Numbers show progress, but near-misses frustrate Bulldogs in Auburn loss

STARKVILLE – If the early numbers are to be believed, Mississippi State’s offense has already made a big step forward from last year’s unit, which ranked 113th in the country in total offense for the second straight season.
Through two games, the Bulldogs are tied for 76th with 353.5 yards per game. They averaged just 276.0 last fall under Sylvester Croom.
State had only 29 offensive plays of 20 yards or more in 2008, but it’s had seven of those already.
Through its first two games last year, MSU scored a total of 48 points. Through the first two games of this year, it’s scored 69.
Here’s the catch: Most of those good numbers came against Jackson State in Week 1.
In last week’s 49-24 loss to Auburn, the Bulldogs showed flashes of progress but struggled to find a flow in the second half. Special teams scored a touchdown, which means the offense actually put just 17 points on the board.
In the second half, MSU was held to 126 yards. Quarterback Chris Relf was intercepted twice.
MSU’s offense had only three penalties, but it was three too many for coach Dan Mullen.
“You can’t have negative plays. You can’t have penalties,” he said. “We’re not executing at a high enough level offensively to overcome mistakes.”
Starting left guard Quentin Saulsberry said he thought MSU was close on several occasions to making a big play against Auburn.
“There’s a lot of things we’ve got to clean up each and every week, each and every day, just specific things fundamentally,” Saulsberry said. “We saw on film, we were watching it (Sunday), and we see some things, a six-yard play could easily be a 60-yard play. It’s just the little things at times that’s keeping us from that.”
Close isn’t good enough for offensive coordinator Les Koenning.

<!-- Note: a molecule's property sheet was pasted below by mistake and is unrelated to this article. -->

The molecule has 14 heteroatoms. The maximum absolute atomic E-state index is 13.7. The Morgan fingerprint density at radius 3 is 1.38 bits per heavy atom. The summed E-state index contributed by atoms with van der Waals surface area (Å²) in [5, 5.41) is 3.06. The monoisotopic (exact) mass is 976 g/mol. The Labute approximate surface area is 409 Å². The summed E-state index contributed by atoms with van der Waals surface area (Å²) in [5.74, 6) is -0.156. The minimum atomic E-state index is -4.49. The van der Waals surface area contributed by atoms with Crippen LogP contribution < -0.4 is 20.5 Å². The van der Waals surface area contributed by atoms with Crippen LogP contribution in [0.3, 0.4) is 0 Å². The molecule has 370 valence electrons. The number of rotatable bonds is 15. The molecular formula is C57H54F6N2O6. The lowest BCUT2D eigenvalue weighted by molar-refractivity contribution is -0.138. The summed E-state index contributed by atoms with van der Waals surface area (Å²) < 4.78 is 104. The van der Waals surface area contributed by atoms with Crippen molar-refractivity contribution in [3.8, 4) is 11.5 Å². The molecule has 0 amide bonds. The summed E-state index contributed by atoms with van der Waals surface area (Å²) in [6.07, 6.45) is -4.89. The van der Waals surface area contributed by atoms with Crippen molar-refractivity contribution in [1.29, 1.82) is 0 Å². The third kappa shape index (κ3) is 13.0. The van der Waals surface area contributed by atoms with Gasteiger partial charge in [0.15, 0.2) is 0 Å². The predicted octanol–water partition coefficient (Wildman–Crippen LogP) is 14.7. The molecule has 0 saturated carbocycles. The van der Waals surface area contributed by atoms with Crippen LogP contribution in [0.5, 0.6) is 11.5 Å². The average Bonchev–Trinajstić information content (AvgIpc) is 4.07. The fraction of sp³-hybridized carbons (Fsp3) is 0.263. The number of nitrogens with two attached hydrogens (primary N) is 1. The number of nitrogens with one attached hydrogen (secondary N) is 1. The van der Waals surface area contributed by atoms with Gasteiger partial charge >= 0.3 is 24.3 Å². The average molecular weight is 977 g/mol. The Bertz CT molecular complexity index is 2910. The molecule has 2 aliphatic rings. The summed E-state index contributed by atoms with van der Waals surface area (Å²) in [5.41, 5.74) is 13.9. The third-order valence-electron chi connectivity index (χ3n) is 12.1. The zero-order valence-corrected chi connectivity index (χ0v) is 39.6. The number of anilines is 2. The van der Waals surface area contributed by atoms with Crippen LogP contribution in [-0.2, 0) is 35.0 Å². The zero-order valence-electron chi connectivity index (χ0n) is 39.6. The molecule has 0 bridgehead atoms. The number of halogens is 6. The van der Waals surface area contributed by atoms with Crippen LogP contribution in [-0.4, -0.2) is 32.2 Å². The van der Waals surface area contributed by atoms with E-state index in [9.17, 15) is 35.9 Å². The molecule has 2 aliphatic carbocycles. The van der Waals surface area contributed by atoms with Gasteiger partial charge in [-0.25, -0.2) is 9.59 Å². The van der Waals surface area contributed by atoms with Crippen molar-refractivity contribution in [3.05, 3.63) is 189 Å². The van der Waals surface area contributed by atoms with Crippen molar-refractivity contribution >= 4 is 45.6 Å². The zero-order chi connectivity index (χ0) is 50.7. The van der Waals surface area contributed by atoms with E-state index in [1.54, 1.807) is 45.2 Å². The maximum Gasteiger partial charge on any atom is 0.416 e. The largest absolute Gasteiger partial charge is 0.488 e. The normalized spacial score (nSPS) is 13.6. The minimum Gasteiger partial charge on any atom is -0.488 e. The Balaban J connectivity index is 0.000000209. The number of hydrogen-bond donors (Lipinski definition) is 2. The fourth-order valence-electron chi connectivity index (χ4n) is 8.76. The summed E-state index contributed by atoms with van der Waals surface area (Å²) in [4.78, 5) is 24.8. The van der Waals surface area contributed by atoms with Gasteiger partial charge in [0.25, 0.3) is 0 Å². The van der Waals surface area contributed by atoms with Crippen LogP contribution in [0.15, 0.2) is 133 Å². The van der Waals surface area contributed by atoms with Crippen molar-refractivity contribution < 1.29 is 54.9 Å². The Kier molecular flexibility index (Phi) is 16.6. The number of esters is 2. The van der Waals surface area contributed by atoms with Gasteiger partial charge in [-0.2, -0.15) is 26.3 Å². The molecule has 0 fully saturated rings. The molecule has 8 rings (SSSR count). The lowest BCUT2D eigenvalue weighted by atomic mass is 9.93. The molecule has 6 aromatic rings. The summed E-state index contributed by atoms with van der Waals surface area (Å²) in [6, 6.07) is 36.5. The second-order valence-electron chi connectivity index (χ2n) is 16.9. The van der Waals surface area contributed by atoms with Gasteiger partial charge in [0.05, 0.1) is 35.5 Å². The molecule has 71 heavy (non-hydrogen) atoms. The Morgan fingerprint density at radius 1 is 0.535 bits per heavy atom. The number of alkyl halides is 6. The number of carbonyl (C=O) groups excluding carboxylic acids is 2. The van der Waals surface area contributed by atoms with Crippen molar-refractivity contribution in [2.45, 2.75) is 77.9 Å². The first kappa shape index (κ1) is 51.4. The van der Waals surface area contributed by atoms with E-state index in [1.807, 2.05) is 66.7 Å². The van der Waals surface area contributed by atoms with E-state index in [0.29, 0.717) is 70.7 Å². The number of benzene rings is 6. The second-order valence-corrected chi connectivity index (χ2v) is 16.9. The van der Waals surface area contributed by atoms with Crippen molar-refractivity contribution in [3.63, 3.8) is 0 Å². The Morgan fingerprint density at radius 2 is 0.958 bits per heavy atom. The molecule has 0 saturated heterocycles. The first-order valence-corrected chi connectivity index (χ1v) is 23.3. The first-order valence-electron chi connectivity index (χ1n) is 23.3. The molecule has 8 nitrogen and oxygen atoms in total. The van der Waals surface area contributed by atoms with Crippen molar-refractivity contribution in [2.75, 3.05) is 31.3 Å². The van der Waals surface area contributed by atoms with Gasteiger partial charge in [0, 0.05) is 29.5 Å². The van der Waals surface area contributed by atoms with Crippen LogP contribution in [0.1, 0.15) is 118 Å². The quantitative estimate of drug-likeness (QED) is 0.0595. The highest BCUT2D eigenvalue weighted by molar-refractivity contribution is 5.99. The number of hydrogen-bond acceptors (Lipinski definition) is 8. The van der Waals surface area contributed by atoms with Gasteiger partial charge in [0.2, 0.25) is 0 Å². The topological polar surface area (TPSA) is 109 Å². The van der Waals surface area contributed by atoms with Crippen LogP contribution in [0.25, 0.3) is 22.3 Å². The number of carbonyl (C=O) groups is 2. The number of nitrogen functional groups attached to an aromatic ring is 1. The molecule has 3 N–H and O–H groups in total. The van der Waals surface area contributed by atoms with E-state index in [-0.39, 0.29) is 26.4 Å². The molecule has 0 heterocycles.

“It was (close), but still, it didn’t happen, so you can’t say that,” Koenning said. “You can, but we would rather see it happen than talk about it. It’s so easy to talk about it and say, ‘If this had happened it would have been really nice,’ but it didn’t happen.”
Mullen expressed regret at not throwing deep early in the game, but that raises another issue: the passing game. Relf was off target most of the night, and senior Tyson Lee was average.
Mullen sticks by his decision to play both QBs, saying it’s the best way for each of them to progress. His biggest concern there is the timing with the receivers.
Lee said he and Relf are fine with the two-QB approach.
“Chris and I both know the offense, we both know the plays,” Lee said. “Depending on who coach wants in at the time, we’ll run the plays. As far as being hard for us, I think we pick it up easily, and we roll with it.”
As for the rest of the team, Koenning still sees a disconnect between the preparation and the application. Making that connection is key to making this offense click.
“When you’re being pushed hard, now all of a sudden you have to do it in a pressure situation, and you’re finding out exactly what happens,” Koenning said. “Everybody, when we walk in a meeting, goes, ‘I’ve got it, I’ve got it.’ Well, did you have it?
“Obviously, the film doesn’t lie, and there’s just one little thing that kind of stumped our toe, one here, one there when we went through it, and it’s frustrating.”

Contact Brad Locke at 678-1571 or brad.locke@djournal.com

Brad Locke/NEMS Daily Journal